ST. LOUIS -- Albert Pujols' first hit since returning from the disabled list wasn't his hardest-hit ball, but it got the job done on Wednesday night.
The Cardinals slugger stepped to plate in the seventh inning, representing the go-ahead run, and as he walked toward the batter's box, the theme song from "Jaws" pulsated through the Busch Stadium speakers. The three-time National League Most Valuable Player then hit a bloop single over the head of Reds third baseman Scott Rolen, driving in Ryan Theriot to pull the Cards within one run, 8-7, and bring the crowd to its feet.
Pujols went 1-for-6 in the Cardinals' 9-8 loss to the Reds but hit the ball sharply four times, though it was his weakest cut that did the most damage.
"The worst swing that I took tonight I got a base-hit RBI," Pujols said.
Pujols made his first start one day after being activated from the disabled list. He missed 15 days with a small fracture near his left wrist. The injury occurred during a collision at first base on June 19 against the Royals.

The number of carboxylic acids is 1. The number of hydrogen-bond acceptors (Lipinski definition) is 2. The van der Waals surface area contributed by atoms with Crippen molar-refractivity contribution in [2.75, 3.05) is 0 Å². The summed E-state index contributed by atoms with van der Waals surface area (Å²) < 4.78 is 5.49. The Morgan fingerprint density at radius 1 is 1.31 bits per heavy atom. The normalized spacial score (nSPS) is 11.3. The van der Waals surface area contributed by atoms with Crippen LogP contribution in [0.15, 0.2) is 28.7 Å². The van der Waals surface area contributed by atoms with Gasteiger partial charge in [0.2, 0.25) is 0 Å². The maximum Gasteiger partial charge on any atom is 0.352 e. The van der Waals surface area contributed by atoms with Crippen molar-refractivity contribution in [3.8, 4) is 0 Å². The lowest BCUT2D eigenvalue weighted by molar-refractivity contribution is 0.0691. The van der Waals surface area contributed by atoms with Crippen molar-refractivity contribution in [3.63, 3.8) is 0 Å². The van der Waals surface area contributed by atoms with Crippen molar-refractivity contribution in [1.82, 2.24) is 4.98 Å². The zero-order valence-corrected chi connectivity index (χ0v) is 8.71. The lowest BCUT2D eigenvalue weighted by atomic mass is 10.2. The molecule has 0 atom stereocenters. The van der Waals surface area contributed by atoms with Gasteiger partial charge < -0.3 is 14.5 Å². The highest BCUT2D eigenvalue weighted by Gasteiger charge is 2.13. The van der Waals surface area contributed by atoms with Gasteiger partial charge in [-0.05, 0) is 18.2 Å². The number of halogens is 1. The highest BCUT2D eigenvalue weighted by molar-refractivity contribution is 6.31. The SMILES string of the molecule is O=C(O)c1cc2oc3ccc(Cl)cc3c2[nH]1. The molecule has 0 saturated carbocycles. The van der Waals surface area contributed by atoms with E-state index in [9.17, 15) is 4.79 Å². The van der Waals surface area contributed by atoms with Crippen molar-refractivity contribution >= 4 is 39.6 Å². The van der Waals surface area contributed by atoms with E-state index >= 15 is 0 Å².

Two weeks ago, it was almost unfathomable that Pujols would be on the field before the All-Star break. In a news conference the day after the injury, the Cardinals estimated Pujols' recovery time at six weeks and thought his wrist would need to be in a splint for at least four. Yet, Pujols began hitting one week later on June 27 and was back in the lineup two weeks after the injury.
"It's good to be back, I was pretty excited with the way I swung the bat," Pujols said.
Pujols wore a brace on his left wrist to run the bases after his RBI single. He only needs to wear the brace on the basepaths -- to protect the wrist in case of an awkward slide.
Pujols did not have any trouble fielding first base and looked comfortable with the glove, though he chose not to make a diving attempt to his right on a ground ball in the hole.
"I think I should have dove and had it," Pujols said.
While Pujols didn't get great results out of all of his at-bats, he showed no signs of any lingering effects from the injury.
"He hit four balls on the nose," said manager Tony La Russa. "He was on everything, I thought he was outstanding."
Austin Laymance is an associate reporter for MLB.com. This story was not subject to the approval of Major League Baseball or its clubs.